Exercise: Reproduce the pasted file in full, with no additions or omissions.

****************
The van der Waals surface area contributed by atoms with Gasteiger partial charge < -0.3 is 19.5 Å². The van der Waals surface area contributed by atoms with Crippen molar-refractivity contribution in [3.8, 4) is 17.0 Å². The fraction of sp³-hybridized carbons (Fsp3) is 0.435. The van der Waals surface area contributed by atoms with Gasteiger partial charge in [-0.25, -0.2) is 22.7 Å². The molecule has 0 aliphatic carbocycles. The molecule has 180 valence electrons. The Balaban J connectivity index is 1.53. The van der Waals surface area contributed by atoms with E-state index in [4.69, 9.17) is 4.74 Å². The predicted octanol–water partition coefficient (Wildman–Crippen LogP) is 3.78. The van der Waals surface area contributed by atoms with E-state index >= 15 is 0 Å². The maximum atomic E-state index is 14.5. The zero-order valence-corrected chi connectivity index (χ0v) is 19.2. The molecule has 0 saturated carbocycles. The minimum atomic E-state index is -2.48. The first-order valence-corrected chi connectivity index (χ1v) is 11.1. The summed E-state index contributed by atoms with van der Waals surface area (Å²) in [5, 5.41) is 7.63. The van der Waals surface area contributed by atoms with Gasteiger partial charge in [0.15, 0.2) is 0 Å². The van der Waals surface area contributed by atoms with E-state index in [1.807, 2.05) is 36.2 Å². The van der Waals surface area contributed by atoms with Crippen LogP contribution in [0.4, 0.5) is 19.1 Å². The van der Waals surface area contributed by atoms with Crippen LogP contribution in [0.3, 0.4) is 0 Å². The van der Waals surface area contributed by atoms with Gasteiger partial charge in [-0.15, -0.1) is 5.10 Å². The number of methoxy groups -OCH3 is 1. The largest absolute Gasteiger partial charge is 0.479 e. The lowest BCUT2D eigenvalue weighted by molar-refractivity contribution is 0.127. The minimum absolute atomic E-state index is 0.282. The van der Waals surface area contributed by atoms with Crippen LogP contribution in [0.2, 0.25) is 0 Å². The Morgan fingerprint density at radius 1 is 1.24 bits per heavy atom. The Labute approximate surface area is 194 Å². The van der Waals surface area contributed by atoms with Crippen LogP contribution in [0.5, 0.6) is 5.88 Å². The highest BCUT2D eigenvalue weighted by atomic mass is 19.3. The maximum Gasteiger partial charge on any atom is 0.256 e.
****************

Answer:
The van der Waals surface area contributed by atoms with Gasteiger partial charge < -0.3 is 19.5 Å². The van der Waals surface area contributed by atoms with Crippen molar-refractivity contribution in [3.8, 4) is 17.0 Å². The fraction of sp³-hybridized carbons (Fsp3) is 0.435. The van der Waals surface area contributed by atoms with Gasteiger partial charge in [-0.25, -0.2) is 22.7 Å². The molecule has 0 aliphatic carbocycles. The molecule has 180 valence electrons. The Balaban J connectivity index is 1.53. The van der Waals surface area contributed by atoms with E-state index in [4.69, 9.17) is 4.74 Å². The predicted octanol–water partition coefficient (Wildman–Crippen LogP) is 3.78. The van der Waals surface area contributed by atoms with E-state index >= 15 is 0 Å². The maximum atomic E-state index is 14.5. The zero-order valence-corrected chi connectivity index (χ0v) is 19.2. The molecule has 0 saturated carbocycles. The minimum atomic E-state index is -2.48. The first-order valence-corrected chi connectivity index (χ1v) is 11.1. The summed E-state index contributed by atoms with van der Waals surface area (Å²) in [5, 5.41) is 7.63. The van der Waals surface area contributed by atoms with Gasteiger partial charge in [0.15, 0.2) is 0 Å². The van der Waals surface area contributed by atoms with E-state index in [1.807, 2.05) is 36.2 Å². The van der Waals surface area contributed by atoms with Crippen LogP contribution in [0.4, 0.5) is 19.1 Å². The van der Waals surface area contributed by atoms with Crippen LogP contribution in [0.3, 0.4) is 0 Å². The van der Waals surface area contributed by atoms with Gasteiger partial charge in [-0.15, -0.1) is 5.10 Å². The number of methoxy groups -OCH3 is 1. The largest absolute Gasteiger partial charge is 0.479 e. The lowest BCUT2D eigenvalue weighted by molar-refractivity contribution is 0.127. The minimum absolute atomic E-state index is 0.282. The van der Waals surface area contributed by atoms with Crippen LogP contribution in [0.2, 0.25) is 0 Å². The Morgan fingerprint density at radius 1 is 1.24 bits per heavy atom. The Labute approximate surface area is 194 Å². The van der Waals surface area contributed by atoms with Crippen LogP contribution in [0.5, 0.6) is 5.88 Å². The highest BCUT2D eigenvalue weighted by atomic mass is 19.3. The maximum Gasteiger partial charge on any atom is 0.256 e.